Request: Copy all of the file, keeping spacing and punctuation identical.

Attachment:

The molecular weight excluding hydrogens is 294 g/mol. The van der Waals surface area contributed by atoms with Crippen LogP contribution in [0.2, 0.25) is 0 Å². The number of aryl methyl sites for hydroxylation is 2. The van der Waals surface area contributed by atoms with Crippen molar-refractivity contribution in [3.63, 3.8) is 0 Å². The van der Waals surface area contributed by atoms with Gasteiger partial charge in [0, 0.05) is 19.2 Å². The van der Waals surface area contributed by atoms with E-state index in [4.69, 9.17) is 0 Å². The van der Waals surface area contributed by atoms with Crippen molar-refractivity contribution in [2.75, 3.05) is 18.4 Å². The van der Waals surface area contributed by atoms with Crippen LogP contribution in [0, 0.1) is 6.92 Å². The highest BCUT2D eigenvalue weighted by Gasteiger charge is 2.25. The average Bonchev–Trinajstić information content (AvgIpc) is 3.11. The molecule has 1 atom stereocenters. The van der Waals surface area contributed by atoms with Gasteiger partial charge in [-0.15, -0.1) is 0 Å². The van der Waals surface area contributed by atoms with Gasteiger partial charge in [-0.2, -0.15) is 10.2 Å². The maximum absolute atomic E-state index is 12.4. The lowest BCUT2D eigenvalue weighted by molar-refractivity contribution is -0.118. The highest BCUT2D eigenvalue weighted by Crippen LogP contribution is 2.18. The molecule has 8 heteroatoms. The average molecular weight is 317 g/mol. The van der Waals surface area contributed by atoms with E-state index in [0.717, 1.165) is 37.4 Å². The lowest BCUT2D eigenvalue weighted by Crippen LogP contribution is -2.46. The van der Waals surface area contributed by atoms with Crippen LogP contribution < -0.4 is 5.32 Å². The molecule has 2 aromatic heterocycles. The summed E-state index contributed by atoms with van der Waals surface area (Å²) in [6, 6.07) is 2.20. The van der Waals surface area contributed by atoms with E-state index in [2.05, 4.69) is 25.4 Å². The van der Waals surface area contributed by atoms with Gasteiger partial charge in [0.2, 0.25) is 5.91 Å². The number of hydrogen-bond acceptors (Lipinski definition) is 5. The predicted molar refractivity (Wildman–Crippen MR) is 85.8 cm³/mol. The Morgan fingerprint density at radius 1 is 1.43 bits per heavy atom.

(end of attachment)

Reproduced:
The molecular weight excluding hydrogens is 294 g/mol. The van der Waals surface area contributed by atoms with Crippen LogP contribution in [0.2, 0.25) is 0 Å². The number of aryl methyl sites for hydroxylation is 2. The van der Waals surface area contributed by atoms with Crippen molar-refractivity contribution in [3.63, 3.8) is 0 Å². The van der Waals surface area contributed by atoms with Gasteiger partial charge in [0, 0.05) is 19.2 Å². The van der Waals surface area contributed by atoms with E-state index in [4.69, 9.17) is 0 Å². The van der Waals surface area contributed by atoms with Crippen molar-refractivity contribution in [2.75, 3.05) is 18.4 Å². The van der Waals surface area contributed by atoms with Crippen LogP contribution in [0, 0.1) is 6.92 Å². The highest BCUT2D eigenvalue weighted by Gasteiger charge is 2.25. The average Bonchev–Trinajstić information content (AvgIpc) is 3.11. The molecule has 1 atom stereocenters. The van der Waals surface area contributed by atoms with Gasteiger partial charge in [-0.15, -0.1) is 0 Å². The van der Waals surface area contributed by atoms with Gasteiger partial charge in [-0.2, -0.15) is 10.2 Å². The maximum absolute atomic E-state index is 12.4. The lowest BCUT2D eigenvalue weighted by molar-refractivity contribution is -0.118. The highest BCUT2D eigenvalue weighted by Crippen LogP contribution is 2.18. The molecule has 8 heteroatoms. The average molecular weight is 317 g/mol. The van der Waals surface area contributed by atoms with E-state index in [0.717, 1.165) is 37.4 Å². The lowest BCUT2D eigenvalue weighted by Crippen LogP contribution is -2.46. The van der Waals surface area contributed by atoms with Crippen LogP contribution < -0.4 is 5.32 Å². The molecule has 2 aromatic heterocycles. The summed E-state index contributed by atoms with van der Waals surface area (Å²) in [6, 6.07) is 2.20. The van der Waals surface area contributed by atoms with E-state index in [2.05, 4.69) is 25.4 Å². The van der Waals surface area contributed by atoms with Gasteiger partial charge in [0.2, 0.25) is 5.91 Å². The number of hydrogen-bond acceptors (Lipinski definition) is 5. The predicted molar refractivity (Wildman–Crippen MR) is 85.8 cm³/mol. The Morgan fingerprint density at radius 1 is 1.43 bits per heavy atom.